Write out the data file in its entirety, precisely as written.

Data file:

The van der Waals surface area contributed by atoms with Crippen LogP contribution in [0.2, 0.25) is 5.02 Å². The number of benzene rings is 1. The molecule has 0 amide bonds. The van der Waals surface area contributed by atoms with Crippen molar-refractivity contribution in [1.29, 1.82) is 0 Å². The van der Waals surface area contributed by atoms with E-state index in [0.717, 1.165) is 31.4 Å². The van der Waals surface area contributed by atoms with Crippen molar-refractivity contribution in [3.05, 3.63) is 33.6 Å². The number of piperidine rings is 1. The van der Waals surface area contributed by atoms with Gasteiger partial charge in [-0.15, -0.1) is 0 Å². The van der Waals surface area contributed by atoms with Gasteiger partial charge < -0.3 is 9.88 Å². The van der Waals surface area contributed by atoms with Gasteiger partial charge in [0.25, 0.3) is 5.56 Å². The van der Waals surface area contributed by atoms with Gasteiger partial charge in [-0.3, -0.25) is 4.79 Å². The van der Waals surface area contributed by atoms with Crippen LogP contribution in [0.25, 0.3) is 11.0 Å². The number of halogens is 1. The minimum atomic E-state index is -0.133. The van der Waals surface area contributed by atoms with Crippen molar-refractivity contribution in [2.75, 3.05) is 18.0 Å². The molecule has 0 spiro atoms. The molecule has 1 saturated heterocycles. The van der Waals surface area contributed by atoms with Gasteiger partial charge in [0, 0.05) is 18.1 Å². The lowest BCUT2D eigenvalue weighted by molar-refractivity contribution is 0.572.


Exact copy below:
The van der Waals surface area contributed by atoms with Crippen LogP contribution in [0.2, 0.25) is 5.02 Å². The number of benzene rings is 1. The molecule has 0 amide bonds. The van der Waals surface area contributed by atoms with Crippen molar-refractivity contribution in [1.29, 1.82) is 0 Å². The van der Waals surface area contributed by atoms with E-state index in [0.717, 1.165) is 31.4 Å². The van der Waals surface area contributed by atoms with Crippen molar-refractivity contribution in [3.05, 3.63) is 33.6 Å². The number of piperidine rings is 1. The van der Waals surface area contributed by atoms with Gasteiger partial charge in [-0.15, -0.1) is 0 Å². The van der Waals surface area contributed by atoms with Gasteiger partial charge < -0.3 is 9.88 Å². The van der Waals surface area contributed by atoms with Gasteiger partial charge in [0.25, 0.3) is 5.56 Å². The van der Waals surface area contributed by atoms with Gasteiger partial charge in [-0.3, -0.25) is 4.79 Å². The van der Waals surface area contributed by atoms with Crippen LogP contribution in [0.25, 0.3) is 11.0 Å². The number of halogens is 1. The minimum atomic E-state index is -0.133. The van der Waals surface area contributed by atoms with Crippen molar-refractivity contribution in [2.75, 3.05) is 18.0 Å². The molecule has 0 spiro atoms. The molecule has 1 saturated heterocycles. The van der Waals surface area contributed by atoms with Gasteiger partial charge in [0, 0.05) is 18.1 Å². The lowest BCUT2D eigenvalue weighted by molar-refractivity contribution is 0.572.